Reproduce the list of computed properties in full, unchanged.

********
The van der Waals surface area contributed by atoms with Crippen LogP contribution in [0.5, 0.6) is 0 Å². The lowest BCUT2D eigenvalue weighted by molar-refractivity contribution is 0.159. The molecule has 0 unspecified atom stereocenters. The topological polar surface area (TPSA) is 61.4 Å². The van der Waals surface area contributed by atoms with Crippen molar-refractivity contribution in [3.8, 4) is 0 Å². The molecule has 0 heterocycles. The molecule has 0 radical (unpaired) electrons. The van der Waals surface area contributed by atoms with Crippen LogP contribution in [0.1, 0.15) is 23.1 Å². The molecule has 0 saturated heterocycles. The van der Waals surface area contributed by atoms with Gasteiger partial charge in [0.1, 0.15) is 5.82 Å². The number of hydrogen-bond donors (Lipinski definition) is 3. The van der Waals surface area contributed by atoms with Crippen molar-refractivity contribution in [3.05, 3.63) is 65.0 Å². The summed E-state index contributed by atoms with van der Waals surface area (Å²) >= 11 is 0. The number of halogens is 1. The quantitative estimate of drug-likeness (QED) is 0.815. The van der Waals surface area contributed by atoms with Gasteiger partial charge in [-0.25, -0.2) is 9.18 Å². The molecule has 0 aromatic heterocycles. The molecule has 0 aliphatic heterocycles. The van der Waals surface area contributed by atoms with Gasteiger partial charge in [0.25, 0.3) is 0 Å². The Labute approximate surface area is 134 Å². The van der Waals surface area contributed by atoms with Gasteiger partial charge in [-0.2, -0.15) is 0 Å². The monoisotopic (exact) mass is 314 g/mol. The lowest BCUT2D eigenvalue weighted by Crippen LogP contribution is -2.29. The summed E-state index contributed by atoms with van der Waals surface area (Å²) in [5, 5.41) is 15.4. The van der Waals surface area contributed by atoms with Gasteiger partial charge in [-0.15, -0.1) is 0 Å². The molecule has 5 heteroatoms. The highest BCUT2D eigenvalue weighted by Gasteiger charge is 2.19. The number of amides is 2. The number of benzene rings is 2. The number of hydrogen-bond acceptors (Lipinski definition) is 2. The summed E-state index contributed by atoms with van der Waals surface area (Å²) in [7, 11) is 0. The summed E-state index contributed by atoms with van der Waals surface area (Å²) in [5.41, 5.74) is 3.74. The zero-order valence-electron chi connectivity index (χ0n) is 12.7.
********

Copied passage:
The van der Waals surface area contributed by atoms with Crippen LogP contribution in [0.5, 0.6) is 0 Å². The lowest BCUT2D eigenvalue weighted by molar-refractivity contribution is 0.159. The molecule has 0 unspecified atom stereocenters. The topological polar surface area (TPSA) is 61.4 Å². The van der Waals surface area contributed by atoms with Crippen molar-refractivity contribution in [3.8, 4) is 0 Å². The molecule has 0 heterocycles. The molecule has 0 radical (unpaired) electrons. The van der Waals surface area contributed by atoms with Crippen LogP contribution in [0.1, 0.15) is 23.1 Å². The molecule has 0 saturated heterocycles. The van der Waals surface area contributed by atoms with Gasteiger partial charge in [0.1, 0.15) is 5.82 Å². The number of hydrogen-bond donors (Lipinski definition) is 3. The van der Waals surface area contributed by atoms with Crippen molar-refractivity contribution in [3.05, 3.63) is 65.0 Å². The summed E-state index contributed by atoms with van der Waals surface area (Å²) >= 11 is 0. The number of halogens is 1. The quantitative estimate of drug-likeness (QED) is 0.815. The van der Waals surface area contributed by atoms with Gasteiger partial charge in [-0.25, -0.2) is 9.18 Å². The molecule has 0 aromatic heterocycles. The molecule has 0 aliphatic heterocycles. The van der Waals surface area contributed by atoms with Gasteiger partial charge in [0.25, 0.3) is 0 Å². The Labute approximate surface area is 134 Å². The van der Waals surface area contributed by atoms with Gasteiger partial charge in [-0.2, -0.15) is 0 Å². The monoisotopic (exact) mass is 314 g/mol. The lowest BCUT2D eigenvalue weighted by Crippen LogP contribution is -2.29. The summed E-state index contributed by atoms with van der Waals surface area (Å²) in [5, 5.41) is 15.4. The van der Waals surface area contributed by atoms with Gasteiger partial charge in [-0.15, -0.1) is 0 Å². The molecule has 5 heteroatoms. The highest BCUT2D eigenvalue weighted by Gasteiger charge is 2.19. The number of amides is 2. The number of benzene rings is 2. The number of hydrogen-bond acceptors (Lipinski definition) is 2. The summed E-state index contributed by atoms with van der Waals surface area (Å²) in [7, 11) is 0. The summed E-state index contributed by atoms with van der Waals surface area (Å²) in [5.41, 5.74) is 3.74. The zero-order valence-electron chi connectivity index (χ0n) is 12.7.